by Revd Peter Grimwood
For a number of years I was a minister in County Durham and the chapels I served were located in what are known even today as “pit villages”. That is to say the entire economy of each place rested on one thing; coal mining. The mines had been closed but the memories lingered. If I had not understood before what an absent presence was I soon learned in Blackhall and Easington.
Every year we celebrated Harvest Festival and the usual displays were organised but with one significant difference. At the centre of every display there was always placed a large lump of coal. For it was coal that had sustained the people, put food on the table and of course the burning of coal had created the electricity that gave them and gives us a good life. So I had no difficulty with this custom, indeed I strongly affirmed it.
But now I wonder. Coal is part of the good earth like oil and gas and like the fruits of the soil it makes our life possible. And that life like the oil, the gas, the coal and the fruits of the earth is a gift of God. All this is part of God’s creation and creation is in its way a community in which each part is connected to every other part. And this is where my disquiet comes in.
If we consume too much of these fossil fuels and fill the atmosphere with carbon dioxide the consequences will be grave. Global warming already a problem will speed up with dreadful consequences for us and our descendants. The science seems clear enough. Whilst we might continue to place coal, oil or even gas on the harvest display we need a emphasis on the community of all created things, their interdependence and our responsibility to this community of which we are a part and to the one who called all these things including ourselves into being.
This is where the thinking and the prayers of Francis of Assisi are so helpful and especially his canticle of the creatures. Here the sun and wind is spoken of as brother, the earth as mother and water as sister. This is not just sentimentality; it’s a powerful reminder that all created things are connected to each other and to their creator-God. We tend to imagine that here we are and over there is the created order given to us to enjoy. Thanksgiving to the creator is always right but never outside the community of all the created.
It is noteworthy that Francis uses the terms brother and sister-that is to say our brothers and sisters. He does not refer to humankind as a universal wise aunt or uncle nor to any dominant father figure. These brothers and sisters wind and sun and the earth our mother have their vocations under the creative direction of God and we have to place our trust in them in joyful and thankful humility. This is a reminder to us of our own vocations: to exercise care towards the material world rather than simply abuse, oppress and exploit it.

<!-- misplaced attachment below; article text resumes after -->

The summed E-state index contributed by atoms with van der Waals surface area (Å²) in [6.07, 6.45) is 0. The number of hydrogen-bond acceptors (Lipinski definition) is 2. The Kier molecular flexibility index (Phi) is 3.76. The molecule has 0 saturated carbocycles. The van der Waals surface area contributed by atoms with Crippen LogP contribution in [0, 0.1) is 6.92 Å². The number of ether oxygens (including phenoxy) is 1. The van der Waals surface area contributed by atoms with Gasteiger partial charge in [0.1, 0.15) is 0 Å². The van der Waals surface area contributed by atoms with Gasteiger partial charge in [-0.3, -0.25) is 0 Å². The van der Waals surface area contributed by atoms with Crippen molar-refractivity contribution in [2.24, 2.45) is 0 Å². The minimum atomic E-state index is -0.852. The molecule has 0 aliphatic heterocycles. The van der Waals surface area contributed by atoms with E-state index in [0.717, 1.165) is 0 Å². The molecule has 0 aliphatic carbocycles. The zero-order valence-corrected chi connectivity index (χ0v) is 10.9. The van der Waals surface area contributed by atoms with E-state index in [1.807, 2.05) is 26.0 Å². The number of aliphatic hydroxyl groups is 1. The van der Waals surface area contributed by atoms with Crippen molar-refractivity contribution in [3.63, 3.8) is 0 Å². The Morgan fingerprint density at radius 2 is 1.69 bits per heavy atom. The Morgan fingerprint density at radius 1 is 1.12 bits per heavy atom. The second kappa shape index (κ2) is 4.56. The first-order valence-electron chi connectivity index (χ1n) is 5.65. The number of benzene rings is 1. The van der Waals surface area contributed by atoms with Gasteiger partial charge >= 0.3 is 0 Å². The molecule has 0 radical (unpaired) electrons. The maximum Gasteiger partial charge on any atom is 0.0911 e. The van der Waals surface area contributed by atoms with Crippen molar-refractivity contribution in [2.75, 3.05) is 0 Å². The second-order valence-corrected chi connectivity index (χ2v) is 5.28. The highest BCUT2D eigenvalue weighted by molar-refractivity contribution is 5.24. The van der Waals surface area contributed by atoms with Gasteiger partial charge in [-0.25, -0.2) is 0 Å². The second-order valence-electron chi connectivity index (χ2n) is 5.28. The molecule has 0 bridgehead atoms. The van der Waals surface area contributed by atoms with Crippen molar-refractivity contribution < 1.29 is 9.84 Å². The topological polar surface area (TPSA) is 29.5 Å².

Francis didn’t just talk the talk he walked the walk as well. His affirmation of the created order should be seen in the context of the physical suffering he underwent prior to his death at the age of 42. Hard to say what his diseases were: malaria, tuberculosis, various fevers and post traumatic stress disorder have all been mentioned. Although not really a very good patient he welcomed sister death with humility and joy and returned to the earth which had given him birth.
The other aspect of Francis that is important here is his affirmation of the Lord’s Supper. Jesus present in the bread and wine: gifts of God and the work of human hands- is himself the hope of all creation and the sign of the new creation that is coming to be. There is much that is disordered and disarranged about the created order as we know from experience. But through Jesus a new world is coming to be not just for us but for all God’s creatures. Truly Jesus is God’s makeover for the world.
What we are called to do is to follow Jesus. Of course Jesus didn’t know then what we and he know now about the environment. He never saw coal burning in a grate and he didn’t know about the uses to which petroleum and gas might be put. I don’t think that matters. He and we who are his people know now and we know we need to respond. In the risen Jesus we can see that the new creation can renew the whole world. That’s a very exciting and also a very hopeful message but it suggests to me that Christ’s body in the world will have much to do. First things first though and what we need to do first is to do what the New Testament asks us to do. See and bear witness that the Father has sent his son to be the saviour of the world.